Apple’s Penchant for Consumer Security

on April 18, 2016
Reading Time: 4 minutes

At a security “deep dive” at Apple on Friday, executives went into depth on Apple security philosophy and technological approach to the matter. I’ve sat through many technology company’s technical briefings but never one from Apple which went deeper on custom silicon solutions than I had seen before. I’ll weave some technical tidbits I learned into this article but there was a theme which came up that struck me. More than a handful of times, presenters used the phrase “balancing security with ease of use”.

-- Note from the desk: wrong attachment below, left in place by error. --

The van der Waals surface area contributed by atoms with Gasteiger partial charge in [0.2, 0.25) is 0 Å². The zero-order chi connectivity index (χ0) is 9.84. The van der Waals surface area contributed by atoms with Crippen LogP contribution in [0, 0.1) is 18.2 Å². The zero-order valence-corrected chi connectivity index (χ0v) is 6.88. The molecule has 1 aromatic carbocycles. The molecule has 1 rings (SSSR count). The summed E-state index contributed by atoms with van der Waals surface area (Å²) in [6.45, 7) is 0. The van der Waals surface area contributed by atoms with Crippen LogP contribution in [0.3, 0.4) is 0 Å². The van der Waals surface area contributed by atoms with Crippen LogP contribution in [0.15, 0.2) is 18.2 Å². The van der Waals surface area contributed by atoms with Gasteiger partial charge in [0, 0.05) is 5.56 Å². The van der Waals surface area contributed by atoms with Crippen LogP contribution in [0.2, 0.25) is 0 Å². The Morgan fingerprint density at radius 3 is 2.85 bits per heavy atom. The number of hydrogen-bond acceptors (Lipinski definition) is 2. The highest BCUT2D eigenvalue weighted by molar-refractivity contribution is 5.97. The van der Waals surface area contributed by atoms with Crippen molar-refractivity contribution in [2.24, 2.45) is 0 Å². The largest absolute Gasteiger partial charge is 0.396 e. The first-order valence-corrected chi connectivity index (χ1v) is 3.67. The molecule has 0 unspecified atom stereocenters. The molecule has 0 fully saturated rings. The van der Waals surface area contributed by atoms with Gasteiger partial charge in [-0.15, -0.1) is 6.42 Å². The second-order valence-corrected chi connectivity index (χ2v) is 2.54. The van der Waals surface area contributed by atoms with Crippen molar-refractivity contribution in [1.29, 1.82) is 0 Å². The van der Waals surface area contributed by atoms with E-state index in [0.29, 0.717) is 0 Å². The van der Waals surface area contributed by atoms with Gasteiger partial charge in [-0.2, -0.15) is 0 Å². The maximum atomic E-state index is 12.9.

This seemed to be a key phrase and philosophy that is driving Apple’s thinking. The more I thought about it, the more it made sense in light of so many other security issues that exist in corporate, government, and other high-security environments where computers are used. You can build Fort Knox-level security into a personal computer but it would come at the expense of user experience — and oftentimes does. Apple is attempting something that seems unprecedented at an industry level. To bring industry leading security but do so by actually enhancing the user experience. Prior to Touch ID for example, many organizations required eight, and sometimes longer, PIN numbers. Imagine entering that many numbers every time you pick up your smartphone. To emphasize this point, Apple shared a great statistic: their average users unlocks their phones 80 times a day. Other reports state people look at their phones upwards of 130 times a day but those are less of the average and more the heavier users. Regardless, the simple act of logging into our phone via a secure form of login like passcodes or fingerprints is now taken for granted in much of Apple’s ecosystem when, just a few years ago, anyone could have stolen my phone and have access to my personal information. Here again, Apple shared that 89% of their users with a Touch ID-capable device have set it up and use it. In our own consumer study of iPhone owners, we learned 85% of respondents said they use either Touch ID or a pin to log in to their iOS device. Again, this seems unprecedented given where we were in consumer security just a few years ago. Touch ID is a clear example of enhanced security and enhanced user experience. It is difficult to objectively argue that logging in to our devices with Touch ID is not only faster, more natural, and more efficient than the old swipe to log in but it is also inherently more secure.